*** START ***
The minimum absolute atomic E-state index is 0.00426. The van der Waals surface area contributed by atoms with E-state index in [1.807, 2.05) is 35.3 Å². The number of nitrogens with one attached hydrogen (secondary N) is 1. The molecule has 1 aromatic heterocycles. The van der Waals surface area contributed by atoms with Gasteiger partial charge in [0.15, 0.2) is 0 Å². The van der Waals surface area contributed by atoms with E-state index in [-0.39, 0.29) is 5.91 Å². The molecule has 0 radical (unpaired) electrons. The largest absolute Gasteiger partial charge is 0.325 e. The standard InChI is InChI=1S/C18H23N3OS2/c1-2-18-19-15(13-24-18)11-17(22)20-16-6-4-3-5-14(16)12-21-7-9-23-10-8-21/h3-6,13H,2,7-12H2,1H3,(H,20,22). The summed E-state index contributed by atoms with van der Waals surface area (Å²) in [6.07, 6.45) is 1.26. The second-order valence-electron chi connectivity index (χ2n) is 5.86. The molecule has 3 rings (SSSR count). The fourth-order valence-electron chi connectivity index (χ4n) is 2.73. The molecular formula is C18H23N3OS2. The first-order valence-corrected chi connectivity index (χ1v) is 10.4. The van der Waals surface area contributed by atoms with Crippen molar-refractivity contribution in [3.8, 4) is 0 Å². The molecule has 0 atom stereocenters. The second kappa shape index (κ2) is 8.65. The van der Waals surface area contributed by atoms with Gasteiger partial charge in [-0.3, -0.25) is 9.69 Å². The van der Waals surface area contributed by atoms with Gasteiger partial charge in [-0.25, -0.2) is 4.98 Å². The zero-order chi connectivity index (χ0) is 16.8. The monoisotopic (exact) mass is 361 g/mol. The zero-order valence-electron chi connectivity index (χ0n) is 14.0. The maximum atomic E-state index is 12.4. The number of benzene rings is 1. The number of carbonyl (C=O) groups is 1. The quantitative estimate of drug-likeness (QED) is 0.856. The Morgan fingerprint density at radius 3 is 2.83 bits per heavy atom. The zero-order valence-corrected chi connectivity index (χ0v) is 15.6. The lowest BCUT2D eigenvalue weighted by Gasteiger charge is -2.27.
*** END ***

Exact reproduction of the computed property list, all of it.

The minimum absolute atomic E-state index is 0.00426. The van der Waals surface area contributed by atoms with E-state index in [1.807, 2.05) is 35.3 Å². The number of nitrogens with one attached hydrogen (secondary N) is 1. The molecule has 1 aromatic heterocycles. The van der Waals surface area contributed by atoms with Gasteiger partial charge in [0.15, 0.2) is 0 Å². The van der Waals surface area contributed by atoms with E-state index in [-0.39, 0.29) is 5.91 Å². The molecule has 0 radical (unpaired) electrons. The largest absolute Gasteiger partial charge is 0.325 e. The standard InChI is InChI=1S/C18H23N3OS2/c1-2-18-19-15(13-24-18)11-17(22)20-16-6-4-3-5-14(16)12-21-7-9-23-10-8-21/h3-6,13H,2,7-12H2,1H3,(H,20,22). The summed E-state index contributed by atoms with van der Waals surface area (Å²) in [6.07, 6.45) is 1.26. The second-order valence-electron chi connectivity index (χ2n) is 5.86. The molecule has 3 rings (SSSR count). The fourth-order valence-electron chi connectivity index (χ4n) is 2.73. The molecular formula is C18H23N3OS2. The first-order valence-corrected chi connectivity index (χ1v) is 10.4. The van der Waals surface area contributed by atoms with Crippen molar-refractivity contribution in [3.8, 4) is 0 Å². The molecule has 0 atom stereocenters. The second kappa shape index (κ2) is 8.65. The van der Waals surface area contributed by atoms with Gasteiger partial charge in [-0.3, -0.25) is 9.69 Å². The van der Waals surface area contributed by atoms with Gasteiger partial charge in [-0.25, -0.2) is 4.98 Å². The zero-order chi connectivity index (χ0) is 16.8. The monoisotopic (exact) mass is 361 g/mol. The zero-order valence-electron chi connectivity index (χ0n) is 14.0. The maximum atomic E-state index is 12.4. The number of benzene rings is 1. The number of carbonyl (C=O) groups is 1. The quantitative estimate of drug-likeness (QED) is 0.856. The Morgan fingerprint density at radius 3 is 2.83 bits per heavy atom. The zero-order valence-corrected chi connectivity index (χ0v) is 15.6. The lowest BCUT2D eigenvalue weighted by Gasteiger charge is -2.27.